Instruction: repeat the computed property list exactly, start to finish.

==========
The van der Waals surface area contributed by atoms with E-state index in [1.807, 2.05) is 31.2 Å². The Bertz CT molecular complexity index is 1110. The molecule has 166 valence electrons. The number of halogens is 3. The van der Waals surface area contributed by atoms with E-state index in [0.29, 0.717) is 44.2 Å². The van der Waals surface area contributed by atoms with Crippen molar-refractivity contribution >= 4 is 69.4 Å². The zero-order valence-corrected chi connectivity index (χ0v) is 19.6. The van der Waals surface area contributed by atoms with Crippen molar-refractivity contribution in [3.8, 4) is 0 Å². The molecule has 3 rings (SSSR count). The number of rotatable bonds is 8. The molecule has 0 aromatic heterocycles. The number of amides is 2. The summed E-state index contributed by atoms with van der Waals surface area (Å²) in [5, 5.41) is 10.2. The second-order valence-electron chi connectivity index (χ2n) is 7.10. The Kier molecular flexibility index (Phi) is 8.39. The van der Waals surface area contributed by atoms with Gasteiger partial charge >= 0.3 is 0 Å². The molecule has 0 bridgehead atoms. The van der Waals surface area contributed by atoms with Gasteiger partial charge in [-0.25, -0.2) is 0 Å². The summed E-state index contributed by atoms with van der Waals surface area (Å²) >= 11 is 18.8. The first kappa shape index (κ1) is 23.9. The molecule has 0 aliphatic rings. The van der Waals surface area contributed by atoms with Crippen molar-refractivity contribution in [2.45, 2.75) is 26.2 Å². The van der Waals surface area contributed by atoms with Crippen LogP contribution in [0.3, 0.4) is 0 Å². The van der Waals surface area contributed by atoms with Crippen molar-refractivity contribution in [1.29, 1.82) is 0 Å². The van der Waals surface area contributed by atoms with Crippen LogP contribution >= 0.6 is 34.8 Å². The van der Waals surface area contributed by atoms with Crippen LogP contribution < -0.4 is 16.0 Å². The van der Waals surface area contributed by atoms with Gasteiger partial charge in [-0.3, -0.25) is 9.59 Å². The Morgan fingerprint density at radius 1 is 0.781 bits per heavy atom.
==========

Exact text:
The van der Waals surface area contributed by atoms with E-state index in [1.807, 2.05) is 31.2 Å². The Bertz CT molecular complexity index is 1110. The molecule has 166 valence electrons. The number of halogens is 3. The van der Waals surface area contributed by atoms with E-state index in [0.29, 0.717) is 44.2 Å². The van der Waals surface area contributed by atoms with Crippen molar-refractivity contribution >= 4 is 69.4 Å². The zero-order valence-corrected chi connectivity index (χ0v) is 19.6. The van der Waals surface area contributed by atoms with Crippen molar-refractivity contribution in [3.8, 4) is 0 Å². The molecule has 3 rings (SSSR count). The number of rotatable bonds is 8. The molecule has 0 aromatic heterocycles. The number of amides is 2. The summed E-state index contributed by atoms with van der Waals surface area (Å²) in [5, 5.41) is 10.2. The second-order valence-electron chi connectivity index (χ2n) is 7.10. The Kier molecular flexibility index (Phi) is 8.39. The van der Waals surface area contributed by atoms with Gasteiger partial charge >= 0.3 is 0 Å². The molecule has 0 bridgehead atoms. The van der Waals surface area contributed by atoms with Gasteiger partial charge in [-0.25, -0.2) is 0 Å². The summed E-state index contributed by atoms with van der Waals surface area (Å²) >= 11 is 18.8. The first kappa shape index (κ1) is 23.9. The molecule has 0 aliphatic rings. The van der Waals surface area contributed by atoms with Crippen molar-refractivity contribution in [2.45, 2.75) is 26.2 Å². The van der Waals surface area contributed by atoms with Crippen LogP contribution in [0.3, 0.4) is 0 Å². The van der Waals surface area contributed by atoms with Crippen molar-refractivity contribution in [1.29, 1.82) is 0 Å². The van der Waals surface area contributed by atoms with Crippen LogP contribution >= 0.6 is 34.8 Å². The van der Waals surface area contributed by atoms with Crippen LogP contribution < -0.4 is 16.0 Å². The van der Waals surface area contributed by atoms with Gasteiger partial charge in [-0.3, -0.25) is 9.59 Å². The Morgan fingerprint density at radius 1 is 0.781 bits per heavy atom.